Are you counting the days until the beginning of summer fun, or are you dreading the lack of structure, clashing personalities, and arguments over screen time? Whether you live for the days of summer or are already looking ahead to August, chances are you know that summer is just… different. Even when families are excited about the opportunities and freedom summertime brings, the reality is that summer is a challenging time all-around, especially when it comes to the mental well-being of children and teens.
Why is summer important for kids?
Summer has the opportunity to be a crucial time of learning for kids and teens. Both summer boredom and summer activities offer chances for young people to build responsibility, develop social skills, and foster creativity. However, as stressful as the school year can be, it does serve to address some very real needs for kids that might go unmet during summer. Let’s look at some basic self-care practices suggested by the National Institute of Mental Health and see how your child might be unintentionally benefitting from these while the school year is in session.
- Get regular exercise. Even if your child does not have recess or a PE class, even just walking to classes provides more movement than many kids report getting during the summer. If your child is not regularly engaging in physical activity at school, how will they keep their bodies moving in joyful ways during the summer?
- Eat healthy, regular meals and stay hydrated. Eating habits of children and teens leave a lot to be desired, in general, but when families are on a more regular schedule, meal times tend to be, too. Sometimes, bored children and teens take bathroom or water breaks during the day to break up the monotony of class. Probably not most parents’ ideal scenario, but water is water! How can you work to ensure your child is staying nourished and hydrated during the hot summer months?
- Make sleep a priority. Are you a “Eh, it’s summer!” kind of family when it comes to bedtime, or do you help your child regulate and listen to their body when it comes to sleeping? Vacations, camps, slumber parties, and all sorts of awesome summer activities can take a toll on kids’ sleep hygiene. How can you make sure your family, as a whole, is keeping up with sleep?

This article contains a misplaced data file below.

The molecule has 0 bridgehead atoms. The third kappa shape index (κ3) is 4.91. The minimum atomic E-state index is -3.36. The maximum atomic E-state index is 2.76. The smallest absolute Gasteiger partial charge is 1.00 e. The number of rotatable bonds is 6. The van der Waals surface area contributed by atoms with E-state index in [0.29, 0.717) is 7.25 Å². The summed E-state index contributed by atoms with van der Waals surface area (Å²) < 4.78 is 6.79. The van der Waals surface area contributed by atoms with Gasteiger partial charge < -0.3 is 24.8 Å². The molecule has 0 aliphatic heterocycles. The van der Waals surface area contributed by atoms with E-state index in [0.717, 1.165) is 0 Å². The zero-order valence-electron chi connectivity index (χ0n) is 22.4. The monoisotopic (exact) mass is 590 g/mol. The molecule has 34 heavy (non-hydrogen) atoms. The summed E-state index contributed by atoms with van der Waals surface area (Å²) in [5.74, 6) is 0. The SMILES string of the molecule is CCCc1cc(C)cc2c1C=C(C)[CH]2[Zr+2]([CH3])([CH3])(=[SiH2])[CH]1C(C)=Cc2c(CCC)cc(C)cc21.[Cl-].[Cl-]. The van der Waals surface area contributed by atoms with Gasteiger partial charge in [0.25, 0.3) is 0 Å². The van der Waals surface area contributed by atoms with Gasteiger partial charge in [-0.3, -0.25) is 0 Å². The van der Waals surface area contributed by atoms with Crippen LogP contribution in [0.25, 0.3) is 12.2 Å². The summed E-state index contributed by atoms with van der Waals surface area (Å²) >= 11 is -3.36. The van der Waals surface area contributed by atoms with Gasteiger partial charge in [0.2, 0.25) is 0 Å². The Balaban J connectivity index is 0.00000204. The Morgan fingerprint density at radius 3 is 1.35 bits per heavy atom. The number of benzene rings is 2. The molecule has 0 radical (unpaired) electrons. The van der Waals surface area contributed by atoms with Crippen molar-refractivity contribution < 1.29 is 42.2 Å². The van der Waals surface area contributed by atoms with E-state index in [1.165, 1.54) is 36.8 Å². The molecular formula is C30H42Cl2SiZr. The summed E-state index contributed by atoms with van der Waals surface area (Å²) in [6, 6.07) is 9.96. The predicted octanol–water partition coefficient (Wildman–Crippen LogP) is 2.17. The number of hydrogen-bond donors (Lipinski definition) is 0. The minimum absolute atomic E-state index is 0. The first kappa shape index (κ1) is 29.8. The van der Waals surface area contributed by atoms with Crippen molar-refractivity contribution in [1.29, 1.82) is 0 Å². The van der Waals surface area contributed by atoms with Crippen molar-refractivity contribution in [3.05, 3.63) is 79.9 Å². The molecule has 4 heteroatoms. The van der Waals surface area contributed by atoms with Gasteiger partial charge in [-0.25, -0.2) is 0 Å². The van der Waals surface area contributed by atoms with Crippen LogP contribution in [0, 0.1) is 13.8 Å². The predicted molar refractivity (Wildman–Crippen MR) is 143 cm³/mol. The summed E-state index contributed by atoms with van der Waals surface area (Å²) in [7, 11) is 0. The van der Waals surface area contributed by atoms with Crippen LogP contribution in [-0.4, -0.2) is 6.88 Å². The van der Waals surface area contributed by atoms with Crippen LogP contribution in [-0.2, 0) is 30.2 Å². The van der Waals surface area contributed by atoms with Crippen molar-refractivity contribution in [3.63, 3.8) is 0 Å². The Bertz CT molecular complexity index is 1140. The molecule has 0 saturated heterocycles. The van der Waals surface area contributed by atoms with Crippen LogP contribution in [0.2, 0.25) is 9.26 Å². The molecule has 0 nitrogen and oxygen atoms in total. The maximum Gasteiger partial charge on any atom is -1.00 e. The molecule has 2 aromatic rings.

- Set goals and priorities. Kids who struggle with self-esteem, self-doubt, and perfectionism are especially rewarded with positive feelings when they accomplish small goals frequently. While academics are a huge source of stress for many young people, for others, without a daily reward system — whether it’s completed assignments, high grades, or simply being told “good job” — many children find themselves lost in a sea of hopelessness and doubt. What will your children see themselves succeeding at this summer?
- Stay connected. During the school day, many students have a support network helping them navigate stressors in real time, from trusted adults to friends in class. While an adult might call a friend and say, “I’m having a hard day. Would you like to have dinner?” a seven-year-old might say, “Would you like to do the monkey bars?” For so many children and teens, the expectation of summer is that they will have the time, freedom, and resources to FINALLY do what they want to do whenever they want. No more being told not to talk in class, and no more having to rush home for homework. Unfortunately, what often ends up as reality is kids experiencing increased loneliness during summer often broken up by stressful and sometimes dangerous social media communication as their primary interaction. Summer camps and activities are a great proactive response to summer loneliness, but not every kid will have the opportunity, nor will it always be enough.